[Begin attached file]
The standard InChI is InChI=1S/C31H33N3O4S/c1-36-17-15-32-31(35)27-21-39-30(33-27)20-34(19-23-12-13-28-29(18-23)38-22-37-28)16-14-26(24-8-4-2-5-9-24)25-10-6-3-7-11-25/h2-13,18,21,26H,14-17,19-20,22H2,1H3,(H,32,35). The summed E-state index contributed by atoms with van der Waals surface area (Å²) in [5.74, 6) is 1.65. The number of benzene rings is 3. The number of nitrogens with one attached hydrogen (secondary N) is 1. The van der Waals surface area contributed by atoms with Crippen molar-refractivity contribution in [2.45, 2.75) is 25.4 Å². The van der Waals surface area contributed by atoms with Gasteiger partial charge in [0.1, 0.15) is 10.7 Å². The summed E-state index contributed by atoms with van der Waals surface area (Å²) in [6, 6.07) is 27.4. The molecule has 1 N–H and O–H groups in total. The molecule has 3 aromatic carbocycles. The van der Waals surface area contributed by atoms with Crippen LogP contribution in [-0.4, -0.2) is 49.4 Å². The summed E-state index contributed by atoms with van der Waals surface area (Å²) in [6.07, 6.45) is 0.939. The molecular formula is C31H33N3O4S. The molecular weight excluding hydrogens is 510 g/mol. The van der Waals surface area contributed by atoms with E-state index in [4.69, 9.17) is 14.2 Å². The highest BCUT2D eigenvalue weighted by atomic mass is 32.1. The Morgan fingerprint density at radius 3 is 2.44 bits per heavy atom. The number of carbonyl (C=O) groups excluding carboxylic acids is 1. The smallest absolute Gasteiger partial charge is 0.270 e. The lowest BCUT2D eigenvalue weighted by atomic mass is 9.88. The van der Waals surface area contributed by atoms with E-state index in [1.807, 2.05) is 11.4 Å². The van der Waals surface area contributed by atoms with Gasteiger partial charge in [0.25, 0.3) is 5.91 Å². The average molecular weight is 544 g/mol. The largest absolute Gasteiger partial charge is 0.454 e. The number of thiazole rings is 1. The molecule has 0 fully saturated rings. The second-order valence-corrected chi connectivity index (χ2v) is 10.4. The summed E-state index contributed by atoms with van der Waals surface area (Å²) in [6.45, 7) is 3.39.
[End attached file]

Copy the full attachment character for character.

The standard InChI is InChI=1S/C31H33N3O4S/c1-36-17-15-32-31(35)27-21-39-30(33-27)20-34(19-23-12-13-28-29(18-23)38-22-37-28)16-14-26(24-8-4-2-5-9-24)25-10-6-3-7-11-25/h2-13,18,21,26H,14-17,19-20,22H2,1H3,(H,32,35). The summed E-state index contributed by atoms with van der Waals surface area (Å²) in [5.74, 6) is 1.65. The number of benzene rings is 3. The number of nitrogens with one attached hydrogen (secondary N) is 1. The van der Waals surface area contributed by atoms with Crippen molar-refractivity contribution in [2.45, 2.75) is 25.4 Å². The van der Waals surface area contributed by atoms with Gasteiger partial charge in [0.1, 0.15) is 10.7 Å². The summed E-state index contributed by atoms with van der Waals surface area (Å²) in [6, 6.07) is 27.4. The molecule has 1 N–H and O–H groups in total. The molecule has 3 aromatic carbocycles. The van der Waals surface area contributed by atoms with Crippen LogP contribution in [-0.4, -0.2) is 49.4 Å². The summed E-state index contributed by atoms with van der Waals surface area (Å²) in [6.07, 6.45) is 0.939. The molecular formula is C31H33N3O4S. The molecular weight excluding hydrogens is 510 g/mol. The van der Waals surface area contributed by atoms with E-state index in [4.69, 9.17) is 14.2 Å². The highest BCUT2D eigenvalue weighted by atomic mass is 32.1. The Morgan fingerprint density at radius 3 is 2.44 bits per heavy atom. The number of carbonyl (C=O) groups excluding carboxylic acids is 1. The smallest absolute Gasteiger partial charge is 0.270 e. The lowest BCUT2D eigenvalue weighted by atomic mass is 9.88. The van der Waals surface area contributed by atoms with E-state index in [1.807, 2.05) is 11.4 Å². The van der Waals surface area contributed by atoms with Gasteiger partial charge in [0.25, 0.3) is 5.91 Å². The average molecular weight is 544 g/mol. The largest absolute Gasteiger partial charge is 0.454 e. The number of thiazole rings is 1. The molecule has 0 fully saturated rings. The second-order valence-corrected chi connectivity index (χ2v) is 10.4. The summed E-state index contributed by atoms with van der Waals surface area (Å²) in [6.45, 7) is 3.39.